CD4+ regulatory T cell (Treg) populations are believed to play very important roles in the suppression of immune responses. Overriding Treg inhibition is necessary for initiating primary immune reaction upon inflammatory Ag stimulation. LIGHT, TNF superfamily member 14, has been shown to be a costimulatory molecule for effector T cells. Overexpression of lymphotox-inrelated inducible ligand that competes for glycoprotein D binding to herpesvirus entry mediator on T cells (LIGHT) on T cells induces strong T cell-mediated experimental intestinal inflammation. How this process is initiated by LIGHT in suppressive intestinal environments remains incompletely understood. In this study, we assessed the effect of LIGHT on Tregs. Our results indicate that LIGHT can support the expansion and function of Tregs. However, when LIGHT was highly expressed, these abundant Tregs failed to suppress the development of T cell-mediated experimental colitis and antitumor immunity. We showed that this might be, in part, due to an ability of LIGHT to promote effector T cell proliferation and differentiation even in a Treg-abundant environment. Our data collectively suggest that LIGHT might be a critical cytokine involved in the development of autoimmune inflammatory diseases and that LIGHT-targeted immunotherapy might be useful in the treatment of these diseases.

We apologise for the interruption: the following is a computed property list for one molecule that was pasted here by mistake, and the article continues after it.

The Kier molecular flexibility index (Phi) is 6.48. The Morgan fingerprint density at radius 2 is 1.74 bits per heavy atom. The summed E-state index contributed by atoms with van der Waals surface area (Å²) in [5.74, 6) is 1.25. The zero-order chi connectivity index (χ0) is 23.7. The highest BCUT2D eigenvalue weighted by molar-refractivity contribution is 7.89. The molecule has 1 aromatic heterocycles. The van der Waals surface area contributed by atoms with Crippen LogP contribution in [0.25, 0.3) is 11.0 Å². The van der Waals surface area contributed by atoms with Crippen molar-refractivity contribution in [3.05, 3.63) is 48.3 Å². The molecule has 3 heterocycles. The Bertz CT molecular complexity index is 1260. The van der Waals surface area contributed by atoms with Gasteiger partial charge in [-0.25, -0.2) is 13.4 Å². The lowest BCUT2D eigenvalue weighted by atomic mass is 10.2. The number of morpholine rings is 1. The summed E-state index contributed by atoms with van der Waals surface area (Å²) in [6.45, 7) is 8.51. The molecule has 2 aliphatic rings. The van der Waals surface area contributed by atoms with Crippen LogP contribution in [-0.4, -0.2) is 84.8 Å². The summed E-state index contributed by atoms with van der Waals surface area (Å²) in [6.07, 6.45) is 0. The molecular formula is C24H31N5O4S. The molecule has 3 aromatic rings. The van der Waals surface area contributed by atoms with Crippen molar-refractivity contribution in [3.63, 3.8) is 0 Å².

ASJC Scopus subject areas
- Immunology and Allergy